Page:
Washington Declaration: Restoring The Pacific Balance – Analysis

South Korean President Yoon Suk-yeol’s six-day visit to Washington from 26 April–1 May was highly symbolic for bilateral relations and potentially consequential for what the US-ROK relationship would mean in the Indo-Pacific in the next decade. Politically, the visit marked a high with the commemoration of the 70th anniversary of the United States (US)-ROK alliance.

The Biden-Yoon meeting also marked the fifth meeting and second summit between the two leaders in less than a year. During his visit to Washington, Yoon addressed a joint session of the US Congress, packed a visit to NASA, and was accompanied by a business delegation which was hosted by the US Chamber of Commerce—dividing attention between politics, business, and technology. However, one of the most important developments which came out of the visit has been the Washington Declaration which extends to the ambit of their bilateral relationship to a global alliance underscored by democratic principles, economic cooperation, and technological advancements and most importantly, the declaration conjoins the changing nature of the threat that the two countries face on the Korean Peninsula with those in the larger Indo-Pacific region.
US motivations

The US motivations behind the Washington Declaration with Seoul are two-pronged. The first has to do with security assurances to one of the most important allies in the Pacific theatre about a strong and credible extended deterrence. This is critical for Washington’s somewhat eroding trust in the region and the growing compulsions of regional countries to hedge between US and China.

The second factor is driven by a consistent attempt by the Biden administration to recentre the Indo-Pacific in the light of the China threat in its policy orientation despite the ongoing war in Europe and a significant diversification of resources and strategic focus for Washington. The Taiwan question is writ large in the Biden administration’s Indo-Pacific strategy which requires creating enough bulwark against a potential Chinese invasion of Taiwan within the next decade—as estimated in a recent US intelligence assessment. As such, creating a robust alliance architecture in the Pacific is indispensable to US strategy in the Indo-Pacific. If the AUKUS agreement provided non-lethal justification to the US’ growing efforts in the Pacific to re-energise its strategic presence with promises of nuclear-powered submarines, the Washington Declaration carries the nuclear teeth with a ‘full confidence’ of its extended deterrence capabilities.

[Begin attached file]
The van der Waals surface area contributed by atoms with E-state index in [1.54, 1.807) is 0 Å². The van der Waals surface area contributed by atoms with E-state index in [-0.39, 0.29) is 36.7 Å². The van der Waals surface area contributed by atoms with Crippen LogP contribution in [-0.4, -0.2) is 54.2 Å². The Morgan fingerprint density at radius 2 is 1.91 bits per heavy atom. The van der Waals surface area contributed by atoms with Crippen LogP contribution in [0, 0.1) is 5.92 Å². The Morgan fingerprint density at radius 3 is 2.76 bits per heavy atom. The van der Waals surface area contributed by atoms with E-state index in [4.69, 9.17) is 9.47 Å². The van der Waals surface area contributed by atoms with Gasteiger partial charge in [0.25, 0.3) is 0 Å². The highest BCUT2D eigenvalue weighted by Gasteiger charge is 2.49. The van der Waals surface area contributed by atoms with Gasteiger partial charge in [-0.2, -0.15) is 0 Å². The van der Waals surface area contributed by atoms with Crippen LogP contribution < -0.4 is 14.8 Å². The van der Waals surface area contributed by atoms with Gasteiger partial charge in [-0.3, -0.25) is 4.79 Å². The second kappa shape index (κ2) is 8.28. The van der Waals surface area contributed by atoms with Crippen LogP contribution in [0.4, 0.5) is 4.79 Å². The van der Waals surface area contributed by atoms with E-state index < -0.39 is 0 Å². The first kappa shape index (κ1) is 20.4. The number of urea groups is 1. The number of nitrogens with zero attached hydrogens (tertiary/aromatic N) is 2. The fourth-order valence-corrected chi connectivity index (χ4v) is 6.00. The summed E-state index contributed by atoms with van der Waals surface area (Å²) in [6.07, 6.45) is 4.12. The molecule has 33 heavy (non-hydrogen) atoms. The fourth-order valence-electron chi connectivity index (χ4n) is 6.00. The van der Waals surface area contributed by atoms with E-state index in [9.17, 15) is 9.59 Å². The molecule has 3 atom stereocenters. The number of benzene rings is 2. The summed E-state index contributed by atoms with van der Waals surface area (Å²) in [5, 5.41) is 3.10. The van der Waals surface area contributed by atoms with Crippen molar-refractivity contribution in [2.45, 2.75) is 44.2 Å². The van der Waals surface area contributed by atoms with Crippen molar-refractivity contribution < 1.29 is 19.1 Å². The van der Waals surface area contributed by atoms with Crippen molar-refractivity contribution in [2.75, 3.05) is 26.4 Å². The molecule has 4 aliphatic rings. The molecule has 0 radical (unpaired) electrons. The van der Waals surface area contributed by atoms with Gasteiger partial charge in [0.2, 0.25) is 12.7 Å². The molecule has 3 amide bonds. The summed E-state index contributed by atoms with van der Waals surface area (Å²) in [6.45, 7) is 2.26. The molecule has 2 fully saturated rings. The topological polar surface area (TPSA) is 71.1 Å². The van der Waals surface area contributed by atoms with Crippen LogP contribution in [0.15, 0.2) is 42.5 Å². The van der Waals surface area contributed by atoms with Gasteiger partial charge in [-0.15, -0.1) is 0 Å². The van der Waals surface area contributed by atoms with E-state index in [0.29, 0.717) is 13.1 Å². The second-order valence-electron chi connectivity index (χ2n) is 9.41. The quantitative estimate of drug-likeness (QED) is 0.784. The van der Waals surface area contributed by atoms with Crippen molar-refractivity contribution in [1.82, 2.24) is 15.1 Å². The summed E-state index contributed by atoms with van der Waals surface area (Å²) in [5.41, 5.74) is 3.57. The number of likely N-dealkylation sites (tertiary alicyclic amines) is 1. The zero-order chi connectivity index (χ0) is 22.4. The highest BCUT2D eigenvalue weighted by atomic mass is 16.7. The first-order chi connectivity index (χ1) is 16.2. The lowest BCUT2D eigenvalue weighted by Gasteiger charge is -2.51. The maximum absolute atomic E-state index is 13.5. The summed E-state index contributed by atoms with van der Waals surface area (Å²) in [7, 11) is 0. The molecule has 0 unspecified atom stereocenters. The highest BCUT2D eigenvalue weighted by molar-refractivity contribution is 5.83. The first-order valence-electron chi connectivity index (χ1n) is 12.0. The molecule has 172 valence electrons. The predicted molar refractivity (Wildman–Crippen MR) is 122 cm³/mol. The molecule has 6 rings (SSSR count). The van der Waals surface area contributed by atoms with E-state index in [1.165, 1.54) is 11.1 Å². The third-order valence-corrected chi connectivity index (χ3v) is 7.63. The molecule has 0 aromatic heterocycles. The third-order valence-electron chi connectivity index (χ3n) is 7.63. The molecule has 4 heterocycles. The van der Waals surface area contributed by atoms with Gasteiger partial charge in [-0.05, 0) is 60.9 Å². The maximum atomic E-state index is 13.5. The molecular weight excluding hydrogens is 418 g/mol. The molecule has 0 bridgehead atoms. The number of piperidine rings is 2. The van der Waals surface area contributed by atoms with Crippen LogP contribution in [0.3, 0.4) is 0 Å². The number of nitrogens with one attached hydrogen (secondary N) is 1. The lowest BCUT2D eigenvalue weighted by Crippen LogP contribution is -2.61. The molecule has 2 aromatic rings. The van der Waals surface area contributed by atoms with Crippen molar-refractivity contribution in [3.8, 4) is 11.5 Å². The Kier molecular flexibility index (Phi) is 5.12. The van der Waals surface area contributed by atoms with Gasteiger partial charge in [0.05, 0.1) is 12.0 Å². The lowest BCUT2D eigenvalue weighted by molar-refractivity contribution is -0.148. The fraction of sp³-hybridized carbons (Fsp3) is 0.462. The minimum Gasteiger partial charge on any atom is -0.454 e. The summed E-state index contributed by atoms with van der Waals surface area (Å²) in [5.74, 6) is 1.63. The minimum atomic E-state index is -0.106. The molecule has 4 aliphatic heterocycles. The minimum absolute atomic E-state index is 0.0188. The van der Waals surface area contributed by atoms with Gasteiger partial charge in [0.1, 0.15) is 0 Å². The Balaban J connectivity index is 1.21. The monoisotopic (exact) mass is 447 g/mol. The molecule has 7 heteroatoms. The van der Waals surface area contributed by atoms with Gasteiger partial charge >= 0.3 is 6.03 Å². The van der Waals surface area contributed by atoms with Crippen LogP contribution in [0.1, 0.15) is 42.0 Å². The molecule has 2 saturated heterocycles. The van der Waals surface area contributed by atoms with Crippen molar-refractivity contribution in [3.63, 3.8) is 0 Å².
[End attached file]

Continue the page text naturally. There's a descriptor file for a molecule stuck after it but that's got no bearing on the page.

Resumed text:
The persuasions for the Washington Declaration are also embedded in both countries’ commitments to adapt in dealing with new strategic realities in the Indo-Pacific which have four major strands: destabilised Korean Peninsula; the China threat, a broader favourable balance of power in the Indo-Pacific; and ensuring leadership in a new tech-era.

For the Biden administration, strengthening the strategic resilience of the Pacific theatre ranks high in his list of policy compulsions and choices. This has been evident in successive attempts by President Biden in the recent past to not just reassure its Pacific US allies but also to re-energise its alliance and partnerships in the region. The strategic momentum provided to the US efforts in the Pacific by the AUKUS agreement together with Australia and the UK has been complemented by other bilateral and multilateral efforts by Washington to seek a favourable balance in the Pacific theatre particularly and the broader Indo-Pacific region generally.

The decision by the Philippines to allow four more bases by the US troops apart from access to five bases mandated by the 2014 Enhanced Defense Cooperation Agreement (EDCA); a lingering possibility of a strategic partnership with Vietnam and a much-welcomed rapprochement between Japan and South Korea together seek to bolster the US’ security umbrella in the Pacific. Besides, there is a new persuasion to reinvigorate the US’ security relationship with Japan which could significantly impact how a rapidly shifting balance of power in the Pacific due to China’s rise can be restored in Washington’s favour.